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Atlantic Employers’ Counsel – Fall 2013

CHANGES, CHANGES AND MORE CHANGES: KEEPING UP WITH THE TEMPORARY FOREIGN WORKER PROGRAM

These days, Canada’s Temporary Foreign Worker Program (“TFWP”) is more top of mind than ever for Canadian employers. This is in part because of the many changes made by the Government of Canada to transform the TFWP over the last couple of years. It is also the result of two recent examples of employers bringing foreign workers to Canada that garnered significant media attention and got people talking and thinking about the role of Canada’s TFWP in an unprecedented manner.

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10 THINGS EMPLOYERS NEED TO KNOW ABOUT EMPLOYING TEMPORARY FOREIGN WORKERS

What will happen at your workplace if a serious incident or fatality occurs? Will your managers know how to respond?

1. Local Labour and Employment Laws apply to all workers

All the local employment laws that apply to Canadian employees also apply to temporary foreign workers. This includes laws relating to overtime pay, holiday pay, vacations, job protection during statutory leaves (including maternity and parental leave), human rights, workers’ compensation and occupational health and safety.

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WHO CAN EMPLOYEES BRING WITH THEM?

The willingness of foreign workers to accept employment in Canada is often influenced by the opportunities available for their family members. Knowing who employees can bring with them and whether their family members will be able to work or study upon arrival can improve foreign worker recruitment, integration and retention strategies. With a few exceptions, employees coming to Canada to work temporarily or permanently can bring their spouse and dependent children.

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LABOUR MARKET OPINION EXEMPT WORK PERMITS: WHAT YOUR ORGANIZATION NEEDS TO KNOW

Normally, in order to hire a foreign worker, an employer must apply to Service Canada for positive Labour Market Opinion (“LMO”) confirmation before the worker is eligible to apply for a Canadian work permit. This can be a burdensome task, especially given recent changes to the Temporary Foreign Worker Program (“TFWP”) including the introduction of LMO processing fees and the increased advertising requirements. In addition, increased processing times across Canada mean that it can take upwards of four months to have an LMO processed.

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Reset for renewables: Nova Scotia overhauls energy regulation and governance in advance of influx of renewable energy

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By Nancy Rubin and James Gamblin The Government of Nova Scotia has embarked on a path to dramatically reshape the regulation and governance of the energy sector with the passage of Bill 404, the Energy…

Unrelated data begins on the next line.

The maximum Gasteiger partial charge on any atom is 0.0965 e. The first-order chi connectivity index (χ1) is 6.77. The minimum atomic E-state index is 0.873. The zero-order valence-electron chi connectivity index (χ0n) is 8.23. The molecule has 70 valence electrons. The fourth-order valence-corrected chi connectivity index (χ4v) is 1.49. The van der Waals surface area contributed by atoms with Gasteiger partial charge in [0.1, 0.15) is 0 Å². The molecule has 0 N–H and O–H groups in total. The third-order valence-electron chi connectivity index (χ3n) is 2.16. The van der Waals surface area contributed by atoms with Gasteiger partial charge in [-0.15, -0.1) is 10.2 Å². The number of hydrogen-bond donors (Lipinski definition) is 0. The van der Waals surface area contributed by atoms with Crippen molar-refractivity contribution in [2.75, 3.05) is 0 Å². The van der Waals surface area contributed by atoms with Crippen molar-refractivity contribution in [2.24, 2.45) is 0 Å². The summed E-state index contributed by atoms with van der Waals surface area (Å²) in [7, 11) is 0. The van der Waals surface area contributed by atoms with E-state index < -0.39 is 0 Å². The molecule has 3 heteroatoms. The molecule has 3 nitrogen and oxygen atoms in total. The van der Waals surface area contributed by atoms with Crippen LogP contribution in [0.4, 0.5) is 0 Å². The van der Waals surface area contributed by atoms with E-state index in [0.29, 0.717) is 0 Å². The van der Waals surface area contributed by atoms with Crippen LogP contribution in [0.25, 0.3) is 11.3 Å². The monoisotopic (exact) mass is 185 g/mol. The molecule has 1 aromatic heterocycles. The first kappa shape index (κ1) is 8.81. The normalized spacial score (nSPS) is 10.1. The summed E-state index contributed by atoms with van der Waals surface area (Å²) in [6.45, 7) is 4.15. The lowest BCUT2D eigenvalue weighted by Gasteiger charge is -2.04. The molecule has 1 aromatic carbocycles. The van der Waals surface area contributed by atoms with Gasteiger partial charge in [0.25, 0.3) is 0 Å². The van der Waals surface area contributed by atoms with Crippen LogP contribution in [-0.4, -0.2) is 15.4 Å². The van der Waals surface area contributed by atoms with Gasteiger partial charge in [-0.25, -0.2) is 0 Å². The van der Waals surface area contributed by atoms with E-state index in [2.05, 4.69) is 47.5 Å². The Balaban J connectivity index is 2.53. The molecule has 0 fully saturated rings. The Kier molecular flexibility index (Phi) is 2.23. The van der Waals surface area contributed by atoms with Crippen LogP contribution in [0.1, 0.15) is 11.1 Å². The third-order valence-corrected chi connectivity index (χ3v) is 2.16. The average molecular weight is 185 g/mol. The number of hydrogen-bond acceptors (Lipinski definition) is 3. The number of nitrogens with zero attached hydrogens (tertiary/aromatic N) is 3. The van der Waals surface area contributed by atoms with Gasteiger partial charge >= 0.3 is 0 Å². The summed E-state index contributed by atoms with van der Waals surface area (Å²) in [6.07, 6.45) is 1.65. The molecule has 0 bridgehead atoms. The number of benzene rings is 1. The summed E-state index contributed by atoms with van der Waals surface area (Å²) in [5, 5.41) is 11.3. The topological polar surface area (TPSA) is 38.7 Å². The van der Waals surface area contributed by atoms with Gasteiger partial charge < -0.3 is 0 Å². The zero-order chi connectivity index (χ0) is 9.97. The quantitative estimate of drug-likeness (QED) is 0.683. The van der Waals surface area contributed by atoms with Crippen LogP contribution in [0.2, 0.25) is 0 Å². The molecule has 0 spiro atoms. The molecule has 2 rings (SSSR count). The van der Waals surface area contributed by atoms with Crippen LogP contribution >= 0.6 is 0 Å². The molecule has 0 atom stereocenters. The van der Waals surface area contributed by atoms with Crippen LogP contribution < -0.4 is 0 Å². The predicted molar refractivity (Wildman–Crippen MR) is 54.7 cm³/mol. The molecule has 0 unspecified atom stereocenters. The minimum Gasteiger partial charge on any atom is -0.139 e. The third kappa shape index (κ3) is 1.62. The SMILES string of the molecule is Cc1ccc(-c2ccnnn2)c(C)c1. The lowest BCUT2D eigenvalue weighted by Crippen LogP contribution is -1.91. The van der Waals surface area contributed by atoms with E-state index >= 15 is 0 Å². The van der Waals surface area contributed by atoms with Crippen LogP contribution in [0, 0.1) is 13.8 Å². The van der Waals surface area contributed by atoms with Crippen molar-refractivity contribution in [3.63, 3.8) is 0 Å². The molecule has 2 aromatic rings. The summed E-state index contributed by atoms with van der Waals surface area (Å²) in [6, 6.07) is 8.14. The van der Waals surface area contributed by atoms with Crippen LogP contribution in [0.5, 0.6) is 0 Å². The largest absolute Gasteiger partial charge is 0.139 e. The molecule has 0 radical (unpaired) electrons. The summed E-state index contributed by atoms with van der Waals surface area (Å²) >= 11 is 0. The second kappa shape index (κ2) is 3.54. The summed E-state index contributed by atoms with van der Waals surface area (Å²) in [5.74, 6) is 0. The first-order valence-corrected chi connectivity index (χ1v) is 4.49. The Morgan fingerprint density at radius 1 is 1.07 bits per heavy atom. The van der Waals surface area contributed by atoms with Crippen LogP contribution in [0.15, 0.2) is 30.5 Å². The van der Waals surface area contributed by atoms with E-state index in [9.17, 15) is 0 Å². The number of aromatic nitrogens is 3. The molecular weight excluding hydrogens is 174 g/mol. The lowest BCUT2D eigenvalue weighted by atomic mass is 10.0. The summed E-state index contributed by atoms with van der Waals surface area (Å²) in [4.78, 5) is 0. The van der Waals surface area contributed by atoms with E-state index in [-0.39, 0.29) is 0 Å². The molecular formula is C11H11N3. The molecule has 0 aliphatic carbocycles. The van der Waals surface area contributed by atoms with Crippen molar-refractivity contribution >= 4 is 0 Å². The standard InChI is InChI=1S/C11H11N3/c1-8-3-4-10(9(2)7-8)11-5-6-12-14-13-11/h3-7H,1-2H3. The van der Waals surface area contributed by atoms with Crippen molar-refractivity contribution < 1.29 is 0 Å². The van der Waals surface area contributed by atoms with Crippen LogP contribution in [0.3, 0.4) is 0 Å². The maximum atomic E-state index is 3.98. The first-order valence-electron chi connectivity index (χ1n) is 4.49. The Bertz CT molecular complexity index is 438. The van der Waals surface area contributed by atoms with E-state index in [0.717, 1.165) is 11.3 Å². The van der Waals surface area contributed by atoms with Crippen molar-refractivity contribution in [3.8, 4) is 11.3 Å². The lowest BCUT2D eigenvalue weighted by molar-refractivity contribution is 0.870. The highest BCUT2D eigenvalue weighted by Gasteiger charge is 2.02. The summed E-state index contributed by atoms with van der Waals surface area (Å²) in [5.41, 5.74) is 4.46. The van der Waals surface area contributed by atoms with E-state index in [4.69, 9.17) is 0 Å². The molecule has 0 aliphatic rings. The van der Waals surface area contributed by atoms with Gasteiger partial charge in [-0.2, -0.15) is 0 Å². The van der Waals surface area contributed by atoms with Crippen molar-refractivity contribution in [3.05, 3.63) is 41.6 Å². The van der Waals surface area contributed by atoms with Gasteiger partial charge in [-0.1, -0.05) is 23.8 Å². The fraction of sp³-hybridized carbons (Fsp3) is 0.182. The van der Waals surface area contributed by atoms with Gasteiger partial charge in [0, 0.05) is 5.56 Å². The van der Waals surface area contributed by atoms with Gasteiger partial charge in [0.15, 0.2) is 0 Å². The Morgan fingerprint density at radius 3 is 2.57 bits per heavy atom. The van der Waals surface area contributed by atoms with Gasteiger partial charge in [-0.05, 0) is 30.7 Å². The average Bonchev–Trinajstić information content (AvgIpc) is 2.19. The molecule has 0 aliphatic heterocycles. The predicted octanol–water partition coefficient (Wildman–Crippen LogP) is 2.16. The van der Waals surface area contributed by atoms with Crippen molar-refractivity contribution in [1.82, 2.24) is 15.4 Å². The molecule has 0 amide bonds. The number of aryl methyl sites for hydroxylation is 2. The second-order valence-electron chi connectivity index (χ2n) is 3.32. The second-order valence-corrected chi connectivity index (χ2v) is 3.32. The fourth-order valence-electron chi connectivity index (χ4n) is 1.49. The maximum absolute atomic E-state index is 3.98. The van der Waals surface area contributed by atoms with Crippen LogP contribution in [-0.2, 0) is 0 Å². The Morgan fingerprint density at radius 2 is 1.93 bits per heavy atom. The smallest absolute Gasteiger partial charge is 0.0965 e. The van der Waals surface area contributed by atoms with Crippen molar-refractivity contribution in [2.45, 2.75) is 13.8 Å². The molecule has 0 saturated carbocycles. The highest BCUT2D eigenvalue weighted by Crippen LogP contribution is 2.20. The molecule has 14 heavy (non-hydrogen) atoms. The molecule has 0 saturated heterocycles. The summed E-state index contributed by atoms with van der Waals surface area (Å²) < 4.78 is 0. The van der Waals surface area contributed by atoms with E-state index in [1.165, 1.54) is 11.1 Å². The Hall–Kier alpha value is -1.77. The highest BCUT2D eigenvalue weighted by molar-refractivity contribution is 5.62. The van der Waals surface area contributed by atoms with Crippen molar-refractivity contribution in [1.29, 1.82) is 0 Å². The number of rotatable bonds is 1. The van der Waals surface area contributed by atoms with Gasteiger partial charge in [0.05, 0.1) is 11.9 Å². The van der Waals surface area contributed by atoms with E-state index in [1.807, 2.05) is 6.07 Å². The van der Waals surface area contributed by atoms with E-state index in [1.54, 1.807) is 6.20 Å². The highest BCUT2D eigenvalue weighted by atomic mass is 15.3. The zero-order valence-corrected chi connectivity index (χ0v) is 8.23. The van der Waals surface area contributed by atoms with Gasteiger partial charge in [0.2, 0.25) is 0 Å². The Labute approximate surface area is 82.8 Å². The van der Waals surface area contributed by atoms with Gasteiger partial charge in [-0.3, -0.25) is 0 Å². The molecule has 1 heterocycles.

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An employer’s guide to human rights law in Atlantic Canada

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Immediate changes to travel eligibility for citizens of Mexico

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By Brittany Trafford and Brendan Sheridan Today Immigration, Refugees and Citizenship Canada (“IRCC”) has announced significant changes to the travel requirements for Mexican citizens. As of February 29, 2024 at 11:30p.m. Eastern Time, all electronic…

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Updated guidance on business reporting obligations under Canada’s supply chain transparency legislation

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Trustees beware! New trust reporting and disclosure requirements under the Income Tax Act are here – are you ready for them?

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Proposed Criminal Interest Rate Regulations: exemptions to the lower criminal interest rate

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By David Wedlake and Andrew Paul In late December 2023, the Federal Government issued draft Criminal Interest Rate Regulations under the Criminal Code. These proposed regulations follow the Budget Implementation Act, 2023, No. 1 which…

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Outlook for 2024 Proxy Season

February 9, 2024

By Andrew Burke, Colleen Keyes, Gavin Stuttard, David Slipp and Logan Walters With proxy season on the horizon, many public companies are once again preparing their annual disclosure documents and shareholder materials for their annual…

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Significant changes announced for new study permit applications

February 6, 2024

By Brendan Sheridan and Tiegan Scott The Government of Canada recently announced further changes to the international student program that not only limits the number of new study permit applicants per year, but also increases…

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Plans of arrangement come to Newfoundland and Labrador

January 30, 2024

By Tauna Staniland, K.C., ICD.D, Joe Thorne, and Nadine Otten What can you do when your corporation wants to complete a complex transaction requiring significant corporate restructuring that cannot be easily completed under the corporation’s…

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